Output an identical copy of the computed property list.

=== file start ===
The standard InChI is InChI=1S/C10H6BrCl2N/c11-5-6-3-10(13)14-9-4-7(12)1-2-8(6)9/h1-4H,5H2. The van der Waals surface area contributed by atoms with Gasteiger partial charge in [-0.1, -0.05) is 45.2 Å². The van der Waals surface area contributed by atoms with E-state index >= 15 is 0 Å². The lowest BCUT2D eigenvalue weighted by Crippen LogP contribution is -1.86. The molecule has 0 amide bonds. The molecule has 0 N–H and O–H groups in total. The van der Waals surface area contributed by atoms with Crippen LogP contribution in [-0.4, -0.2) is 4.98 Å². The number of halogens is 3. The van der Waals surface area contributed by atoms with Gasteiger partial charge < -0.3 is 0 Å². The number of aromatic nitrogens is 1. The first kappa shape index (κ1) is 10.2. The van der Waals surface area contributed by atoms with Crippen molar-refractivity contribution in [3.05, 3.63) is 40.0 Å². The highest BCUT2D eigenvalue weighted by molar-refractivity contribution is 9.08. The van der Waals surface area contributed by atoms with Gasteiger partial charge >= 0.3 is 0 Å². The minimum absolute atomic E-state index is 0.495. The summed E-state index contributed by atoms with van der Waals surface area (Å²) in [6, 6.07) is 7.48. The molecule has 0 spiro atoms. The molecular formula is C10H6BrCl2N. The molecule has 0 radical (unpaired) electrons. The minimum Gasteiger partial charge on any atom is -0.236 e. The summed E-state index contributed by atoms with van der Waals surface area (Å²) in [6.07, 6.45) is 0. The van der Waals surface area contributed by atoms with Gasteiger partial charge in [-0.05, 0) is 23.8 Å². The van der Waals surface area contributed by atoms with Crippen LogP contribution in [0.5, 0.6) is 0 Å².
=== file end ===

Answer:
The standard InChI is InChI=1S/C10H6BrCl2N/c11-5-6-3-10(13)14-9-4-7(12)1-2-8(6)9/h1-4H,5H2. The van der Waals surface area contributed by atoms with Gasteiger partial charge in [-0.1, -0.05) is 45.2 Å². The van der Waals surface area contributed by atoms with E-state index >= 15 is 0 Å². The lowest BCUT2D eigenvalue weighted by Crippen LogP contribution is -1.86. The molecule has 0 amide bonds. The molecule has 0 N–H and O–H groups in total. The van der Waals surface area contributed by atoms with Crippen LogP contribution in [-0.4, -0.2) is 4.98 Å². The number of halogens is 3. The van der Waals surface area contributed by atoms with Gasteiger partial charge < -0.3 is 0 Å². The number of aromatic nitrogens is 1. The first kappa shape index (κ1) is 10.2. The van der Waals surface area contributed by atoms with Crippen molar-refractivity contribution in [3.05, 3.63) is 40.0 Å². The highest BCUT2D eigenvalue weighted by molar-refractivity contribution is 9.08. The van der Waals surface area contributed by atoms with Gasteiger partial charge >= 0.3 is 0 Å². The minimum absolute atomic E-state index is 0.495. The summed E-state index contributed by atoms with van der Waals surface area (Å²) in [6, 6.07) is 7.48. The molecule has 0 spiro atoms. The molecular formula is C10H6BrCl2N. The molecule has 0 radical (unpaired) electrons. The minimum Gasteiger partial charge on any atom is -0.236 e. The summed E-state index contributed by atoms with van der Waals surface area (Å²) in [6.07, 6.45) is 0. The van der Waals surface area contributed by atoms with Gasteiger partial charge in [-0.05, 0) is 23.8 Å². The van der Waals surface area contributed by atoms with Crippen LogP contribution in [0.5, 0.6) is 0 Å².